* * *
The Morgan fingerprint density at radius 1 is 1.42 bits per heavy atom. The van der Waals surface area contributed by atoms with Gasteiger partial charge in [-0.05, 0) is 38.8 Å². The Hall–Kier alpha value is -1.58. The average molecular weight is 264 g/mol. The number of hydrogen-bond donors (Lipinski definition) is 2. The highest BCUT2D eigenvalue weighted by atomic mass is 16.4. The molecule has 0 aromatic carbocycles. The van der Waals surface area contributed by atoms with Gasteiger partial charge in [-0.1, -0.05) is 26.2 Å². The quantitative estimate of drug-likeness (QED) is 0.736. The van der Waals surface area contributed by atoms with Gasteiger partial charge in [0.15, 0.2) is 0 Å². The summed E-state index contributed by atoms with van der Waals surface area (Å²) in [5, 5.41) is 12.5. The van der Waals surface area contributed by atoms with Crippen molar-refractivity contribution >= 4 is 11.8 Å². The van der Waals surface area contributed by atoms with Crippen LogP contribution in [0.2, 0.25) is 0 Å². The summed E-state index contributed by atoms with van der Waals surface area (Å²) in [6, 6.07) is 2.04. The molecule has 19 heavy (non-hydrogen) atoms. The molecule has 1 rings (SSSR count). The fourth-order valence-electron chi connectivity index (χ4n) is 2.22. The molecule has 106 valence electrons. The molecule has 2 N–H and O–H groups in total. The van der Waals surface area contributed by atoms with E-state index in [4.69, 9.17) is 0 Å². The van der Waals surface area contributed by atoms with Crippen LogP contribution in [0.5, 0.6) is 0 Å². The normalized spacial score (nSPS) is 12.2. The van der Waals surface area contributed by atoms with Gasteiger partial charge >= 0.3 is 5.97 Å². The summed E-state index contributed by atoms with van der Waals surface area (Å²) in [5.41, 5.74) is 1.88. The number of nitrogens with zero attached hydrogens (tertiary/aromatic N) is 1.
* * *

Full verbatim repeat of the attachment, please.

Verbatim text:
The Morgan fingerprint density at radius 1 is 1.42 bits per heavy atom. The van der Waals surface area contributed by atoms with Gasteiger partial charge in [-0.05, 0) is 38.8 Å². The Hall–Kier alpha value is -1.58. The average molecular weight is 264 g/mol. The number of hydrogen-bond donors (Lipinski definition) is 2. The highest BCUT2D eigenvalue weighted by atomic mass is 16.4. The molecule has 0 aromatic carbocycles. The van der Waals surface area contributed by atoms with Gasteiger partial charge in [-0.1, -0.05) is 26.2 Å². The quantitative estimate of drug-likeness (QED) is 0.736. The van der Waals surface area contributed by atoms with Gasteiger partial charge in [0.15, 0.2) is 0 Å². The summed E-state index contributed by atoms with van der Waals surface area (Å²) in [5, 5.41) is 12.5. The van der Waals surface area contributed by atoms with Crippen molar-refractivity contribution >= 4 is 11.8 Å². The van der Waals surface area contributed by atoms with Crippen LogP contribution in [0.2, 0.25) is 0 Å². The summed E-state index contributed by atoms with van der Waals surface area (Å²) in [6, 6.07) is 2.04. The molecule has 19 heavy (non-hydrogen) atoms. The molecule has 1 rings (SSSR count). The fourth-order valence-electron chi connectivity index (χ4n) is 2.22. The molecule has 106 valence electrons. The molecule has 2 N–H and O–H groups in total. The van der Waals surface area contributed by atoms with E-state index in [4.69, 9.17) is 0 Å². The van der Waals surface area contributed by atoms with Crippen LogP contribution in [0.5, 0.6) is 0 Å². The normalized spacial score (nSPS) is 12.2. The van der Waals surface area contributed by atoms with Gasteiger partial charge >= 0.3 is 5.97 Å². The summed E-state index contributed by atoms with van der Waals surface area (Å²) in [5.41, 5.74) is 1.88. The number of nitrogens with zero attached hydrogens (tertiary/aromatic N) is 1.